Can National Grid plc’s Share Price Return To 836p?


Right now I’m looking at some of the most popular companies in the FTSE 100 to try and establish whether or not they have the potential to return to historic highs.

Today I’m looking at National Grid (LSE: NG) (NYSE: NGG.US) to ascertain if its share price can return to 836p.

Initial catalyst

Of course, before we can establish whether or not National Grid can return to 863p, we need to figure out what caused it to reach this level in the first place.  It would appear that National Grid reached this all-time high during May of last year, as investors sought out rock-solid defensive stocks, amid the uncertain global economic environment. In addition, this peak of 863p was the end of a great run for National Grid, which saw its share price by an impressive 20% in the five months preceding this high. 

Nevertheless, since reaching 836p National Grid has fallen back along with its peers in the wider utility sector, after Labour Leader Ed Miliband suggested that he would cap utility prices if elected in 2015.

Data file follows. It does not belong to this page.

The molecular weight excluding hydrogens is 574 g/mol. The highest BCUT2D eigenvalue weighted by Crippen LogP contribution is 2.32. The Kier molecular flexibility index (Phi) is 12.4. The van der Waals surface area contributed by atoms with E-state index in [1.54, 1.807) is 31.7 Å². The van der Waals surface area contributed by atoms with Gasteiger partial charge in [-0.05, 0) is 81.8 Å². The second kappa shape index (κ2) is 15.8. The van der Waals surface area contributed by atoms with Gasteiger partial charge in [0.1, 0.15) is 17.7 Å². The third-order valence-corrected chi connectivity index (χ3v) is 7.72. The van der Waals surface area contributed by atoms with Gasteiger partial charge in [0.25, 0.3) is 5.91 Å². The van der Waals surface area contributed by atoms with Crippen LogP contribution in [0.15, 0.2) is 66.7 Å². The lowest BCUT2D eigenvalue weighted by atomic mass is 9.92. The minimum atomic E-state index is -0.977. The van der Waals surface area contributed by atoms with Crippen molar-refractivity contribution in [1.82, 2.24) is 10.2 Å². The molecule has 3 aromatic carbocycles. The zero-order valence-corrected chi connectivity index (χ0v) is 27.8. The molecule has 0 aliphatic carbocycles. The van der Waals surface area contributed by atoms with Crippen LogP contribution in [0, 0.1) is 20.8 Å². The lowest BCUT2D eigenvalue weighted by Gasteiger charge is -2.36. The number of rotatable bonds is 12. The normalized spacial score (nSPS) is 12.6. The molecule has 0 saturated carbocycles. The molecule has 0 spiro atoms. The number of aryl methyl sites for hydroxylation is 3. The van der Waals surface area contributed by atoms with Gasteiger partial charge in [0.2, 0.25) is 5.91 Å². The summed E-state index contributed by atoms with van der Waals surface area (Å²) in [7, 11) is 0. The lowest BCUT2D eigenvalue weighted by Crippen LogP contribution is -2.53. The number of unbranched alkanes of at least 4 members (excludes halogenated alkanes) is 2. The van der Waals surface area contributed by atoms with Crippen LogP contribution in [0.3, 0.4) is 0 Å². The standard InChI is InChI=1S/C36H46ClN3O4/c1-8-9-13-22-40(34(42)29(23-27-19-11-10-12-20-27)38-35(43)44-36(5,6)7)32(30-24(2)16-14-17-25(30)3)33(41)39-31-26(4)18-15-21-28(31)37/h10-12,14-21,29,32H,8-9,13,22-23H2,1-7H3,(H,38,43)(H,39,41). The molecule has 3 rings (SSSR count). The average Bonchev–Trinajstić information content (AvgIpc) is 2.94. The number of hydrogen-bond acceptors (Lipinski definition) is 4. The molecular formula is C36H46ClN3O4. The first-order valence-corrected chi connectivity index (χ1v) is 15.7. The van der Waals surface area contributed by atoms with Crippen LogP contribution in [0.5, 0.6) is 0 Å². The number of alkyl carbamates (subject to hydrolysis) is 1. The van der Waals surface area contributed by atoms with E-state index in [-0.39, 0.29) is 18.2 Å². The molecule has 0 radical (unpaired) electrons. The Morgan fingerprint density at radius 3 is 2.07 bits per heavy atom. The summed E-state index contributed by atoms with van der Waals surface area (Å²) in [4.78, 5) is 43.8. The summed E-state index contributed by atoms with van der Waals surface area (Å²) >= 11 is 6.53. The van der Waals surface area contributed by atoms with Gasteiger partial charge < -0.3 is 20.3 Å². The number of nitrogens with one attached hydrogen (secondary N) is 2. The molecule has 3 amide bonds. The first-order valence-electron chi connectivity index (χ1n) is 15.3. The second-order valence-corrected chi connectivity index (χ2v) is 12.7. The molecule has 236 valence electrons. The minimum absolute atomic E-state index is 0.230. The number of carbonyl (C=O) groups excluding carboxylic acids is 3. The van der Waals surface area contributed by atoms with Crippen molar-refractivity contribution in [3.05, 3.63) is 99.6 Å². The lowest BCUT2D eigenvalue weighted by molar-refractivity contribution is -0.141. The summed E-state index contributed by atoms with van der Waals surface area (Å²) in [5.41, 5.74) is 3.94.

But can National Grid return to its former glory?

However, despite these comments from Mr Miliband, I feel that National Grid is well positioned to ride out any further political uncertainty. Indeed, due to National Grid’s dominance over the UK’s electricity distribution and supply network, it appears as if regulators are willing to let the company exercise a certain degree of control over the market. 

For example, the energy regulator Ofgem and National Grid have recently been working together to alleviate the risk of power shortages within the UK. Around 20% of Britain’s power plants are set to close within the next few years and this is going to put a strain on the country’s power grid. So, National Grid has been given additional powers, including the ability to recommission mothballed gas power stations to help keep the lights on.

What’s more, Ofgem has recognised that National Grid provides an essential service to the UK, so the regulator put pricing controls in place last year that favoured the company. As a result, it is likely that National Grid will be allowed to continue raising prices every year, at least in line with inflation, which is likely to push earnings higher and drive a return to 836p.

In addition, National Grid is investing billions developing its business within the United States and this growth coupled with rising prices here within the UK should boost profits. 

Foolish summary

Overall, National Grid’s dominant position here within the UK and growth overseas lead me to conclude the company can stage a return to 836p.

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In the meantime, please stay tuned for my next FTSE 100 verdict.

> Rupert does not own any share mentioned within this article.